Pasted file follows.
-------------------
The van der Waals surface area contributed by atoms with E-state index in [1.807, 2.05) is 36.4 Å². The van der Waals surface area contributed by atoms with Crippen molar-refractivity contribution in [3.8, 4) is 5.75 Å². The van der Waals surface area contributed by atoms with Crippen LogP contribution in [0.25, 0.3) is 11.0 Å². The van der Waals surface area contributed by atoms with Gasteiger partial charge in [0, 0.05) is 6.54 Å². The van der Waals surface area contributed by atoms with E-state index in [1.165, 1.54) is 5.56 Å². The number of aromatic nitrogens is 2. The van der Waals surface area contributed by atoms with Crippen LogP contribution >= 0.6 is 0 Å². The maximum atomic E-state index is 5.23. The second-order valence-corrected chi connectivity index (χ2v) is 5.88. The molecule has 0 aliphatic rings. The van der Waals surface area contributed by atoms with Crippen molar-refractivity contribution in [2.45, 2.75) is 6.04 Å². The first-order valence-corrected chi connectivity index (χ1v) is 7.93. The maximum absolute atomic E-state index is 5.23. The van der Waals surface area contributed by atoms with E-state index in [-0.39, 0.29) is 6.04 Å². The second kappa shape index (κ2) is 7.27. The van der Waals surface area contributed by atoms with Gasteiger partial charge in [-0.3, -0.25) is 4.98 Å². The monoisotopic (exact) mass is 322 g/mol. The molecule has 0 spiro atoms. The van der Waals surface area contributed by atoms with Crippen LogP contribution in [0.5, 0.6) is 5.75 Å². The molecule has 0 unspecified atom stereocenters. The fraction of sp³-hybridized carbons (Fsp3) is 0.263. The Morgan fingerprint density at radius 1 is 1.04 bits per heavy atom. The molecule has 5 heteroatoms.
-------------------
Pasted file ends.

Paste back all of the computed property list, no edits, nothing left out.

The van der Waals surface area contributed by atoms with E-state index in [1.807, 2.05) is 36.4 Å². The van der Waals surface area contributed by atoms with Crippen molar-refractivity contribution in [3.8, 4) is 5.75 Å². The van der Waals surface area contributed by atoms with Crippen LogP contribution in [0.25, 0.3) is 11.0 Å². The van der Waals surface area contributed by atoms with Gasteiger partial charge in [0, 0.05) is 6.54 Å². The van der Waals surface area contributed by atoms with E-state index in [1.165, 1.54) is 5.56 Å². The number of aromatic nitrogens is 2. The van der Waals surface area contributed by atoms with Crippen LogP contribution >= 0.6 is 0 Å². The maximum atomic E-state index is 5.23. The second-order valence-corrected chi connectivity index (χ2v) is 5.88. The molecule has 0 aliphatic rings. The van der Waals surface area contributed by atoms with Crippen molar-refractivity contribution in [2.45, 2.75) is 6.04 Å². The first-order valence-corrected chi connectivity index (χ1v) is 7.93. The maximum absolute atomic E-state index is 5.23. The van der Waals surface area contributed by atoms with E-state index in [-0.39, 0.29) is 6.04 Å². The second kappa shape index (κ2) is 7.27. The van der Waals surface area contributed by atoms with Gasteiger partial charge in [-0.3, -0.25) is 4.98 Å². The monoisotopic (exact) mass is 322 g/mol. The molecule has 0 spiro atoms. The van der Waals surface area contributed by atoms with Crippen LogP contribution in [0.5, 0.6) is 5.75 Å². The molecule has 0 unspecified atom stereocenters. The fraction of sp³-hybridized carbons (Fsp3) is 0.263. The Morgan fingerprint density at radius 1 is 1.04 bits per heavy atom. The molecule has 5 heteroatoms.